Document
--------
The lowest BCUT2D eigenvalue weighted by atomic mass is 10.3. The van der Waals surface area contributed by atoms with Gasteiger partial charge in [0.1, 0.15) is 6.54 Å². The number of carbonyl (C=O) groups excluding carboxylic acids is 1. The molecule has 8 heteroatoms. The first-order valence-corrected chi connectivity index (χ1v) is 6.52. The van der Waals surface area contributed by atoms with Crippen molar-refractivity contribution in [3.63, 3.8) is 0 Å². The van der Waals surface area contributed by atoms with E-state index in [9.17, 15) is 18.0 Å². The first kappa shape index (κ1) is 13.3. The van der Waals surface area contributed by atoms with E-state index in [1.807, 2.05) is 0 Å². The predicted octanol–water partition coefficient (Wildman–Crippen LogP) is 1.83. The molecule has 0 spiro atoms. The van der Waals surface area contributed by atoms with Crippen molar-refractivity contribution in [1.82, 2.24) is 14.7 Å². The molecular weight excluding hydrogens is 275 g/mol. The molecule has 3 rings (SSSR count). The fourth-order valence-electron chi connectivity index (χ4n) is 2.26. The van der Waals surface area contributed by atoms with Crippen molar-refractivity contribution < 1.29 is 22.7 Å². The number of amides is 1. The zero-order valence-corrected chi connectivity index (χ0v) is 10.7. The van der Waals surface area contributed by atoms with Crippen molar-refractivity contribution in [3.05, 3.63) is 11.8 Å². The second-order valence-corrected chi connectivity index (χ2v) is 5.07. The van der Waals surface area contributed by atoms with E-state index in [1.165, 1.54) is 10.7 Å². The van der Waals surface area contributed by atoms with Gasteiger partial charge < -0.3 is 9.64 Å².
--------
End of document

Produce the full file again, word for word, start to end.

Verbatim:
The lowest BCUT2D eigenvalue weighted by atomic mass is 10.3. The van der Waals surface area contributed by atoms with Gasteiger partial charge in [0.1, 0.15) is 6.54 Å². The number of carbonyl (C=O) groups excluding carboxylic acids is 1. The molecule has 8 heteroatoms. The first-order valence-corrected chi connectivity index (χ1v) is 6.52. The van der Waals surface area contributed by atoms with Crippen molar-refractivity contribution in [3.63, 3.8) is 0 Å². The van der Waals surface area contributed by atoms with E-state index in [9.17, 15) is 18.0 Å². The first kappa shape index (κ1) is 13.3. The van der Waals surface area contributed by atoms with E-state index in [1.807, 2.05) is 0 Å². The predicted octanol–water partition coefficient (Wildman–Crippen LogP) is 1.83. The molecule has 0 spiro atoms. The van der Waals surface area contributed by atoms with Crippen molar-refractivity contribution in [1.82, 2.24) is 14.7 Å². The molecular weight excluding hydrogens is 275 g/mol. The molecule has 3 rings (SSSR count). The fourth-order valence-electron chi connectivity index (χ4n) is 2.26. The van der Waals surface area contributed by atoms with Crippen molar-refractivity contribution < 1.29 is 22.7 Å². The number of amides is 1. The zero-order valence-corrected chi connectivity index (χ0v) is 10.7. The van der Waals surface area contributed by atoms with Crippen molar-refractivity contribution in [3.05, 3.63) is 11.8 Å². The second-order valence-corrected chi connectivity index (χ2v) is 5.07. The van der Waals surface area contributed by atoms with E-state index in [1.165, 1.54) is 10.7 Å². The van der Waals surface area contributed by atoms with Gasteiger partial charge < -0.3 is 9.64 Å².